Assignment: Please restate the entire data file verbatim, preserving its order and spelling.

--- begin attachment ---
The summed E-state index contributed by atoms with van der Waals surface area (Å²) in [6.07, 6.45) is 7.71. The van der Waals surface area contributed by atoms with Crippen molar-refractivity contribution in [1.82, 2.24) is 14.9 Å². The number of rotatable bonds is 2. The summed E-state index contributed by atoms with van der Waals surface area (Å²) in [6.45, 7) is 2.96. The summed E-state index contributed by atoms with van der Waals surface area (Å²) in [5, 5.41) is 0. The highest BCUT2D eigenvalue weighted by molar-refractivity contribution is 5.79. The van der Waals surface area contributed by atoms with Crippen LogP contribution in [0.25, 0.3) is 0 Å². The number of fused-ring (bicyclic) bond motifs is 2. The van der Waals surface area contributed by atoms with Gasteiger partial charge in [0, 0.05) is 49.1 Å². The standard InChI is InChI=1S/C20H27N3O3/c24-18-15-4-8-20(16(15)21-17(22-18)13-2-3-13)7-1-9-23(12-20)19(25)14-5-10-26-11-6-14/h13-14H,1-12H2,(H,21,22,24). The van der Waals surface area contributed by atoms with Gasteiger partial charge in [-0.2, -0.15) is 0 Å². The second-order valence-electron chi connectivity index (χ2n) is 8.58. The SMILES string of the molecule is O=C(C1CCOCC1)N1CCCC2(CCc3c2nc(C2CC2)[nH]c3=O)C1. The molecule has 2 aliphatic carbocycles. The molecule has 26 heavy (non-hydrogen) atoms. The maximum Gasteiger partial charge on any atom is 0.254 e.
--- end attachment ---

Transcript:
The summed E-state index contributed by atoms with van der Waals surface area (Å²) in [6.07, 6.45) is 7.71. The van der Waals surface area contributed by atoms with Crippen molar-refractivity contribution in [1.82, 2.24) is 14.9 Å². The number of rotatable bonds is 2. The summed E-state index contributed by atoms with van der Waals surface area (Å²) in [6.45, 7) is 2.96. The summed E-state index contributed by atoms with van der Waals surface area (Å²) in [5, 5.41) is 0. The highest BCUT2D eigenvalue weighted by molar-refractivity contribution is 5.79. The van der Waals surface area contributed by atoms with Crippen LogP contribution in [0.25, 0.3) is 0 Å². The number of fused-ring (bicyclic) bond motifs is 2. The van der Waals surface area contributed by atoms with Gasteiger partial charge in [0, 0.05) is 49.1 Å². The standard InChI is InChI=1S/C20H27N3O3/c24-18-15-4-8-20(16(15)21-17(22-18)13-2-3-13)7-1-9-23(12-20)19(25)14-5-10-26-11-6-14/h13-14H,1-12H2,(H,21,22,24). The van der Waals surface area contributed by atoms with Gasteiger partial charge in [-0.2, -0.15) is 0 Å². The second-order valence-electron chi connectivity index (χ2n) is 8.58. The SMILES string of the molecule is O=C(C1CCOCC1)N1CCCC2(CCc3c2nc(C2CC2)[nH]c3=O)C1. The molecule has 2 aliphatic carbocycles. The molecule has 26 heavy (non-hydrogen) atoms. The maximum Gasteiger partial charge on any atom is 0.254 e.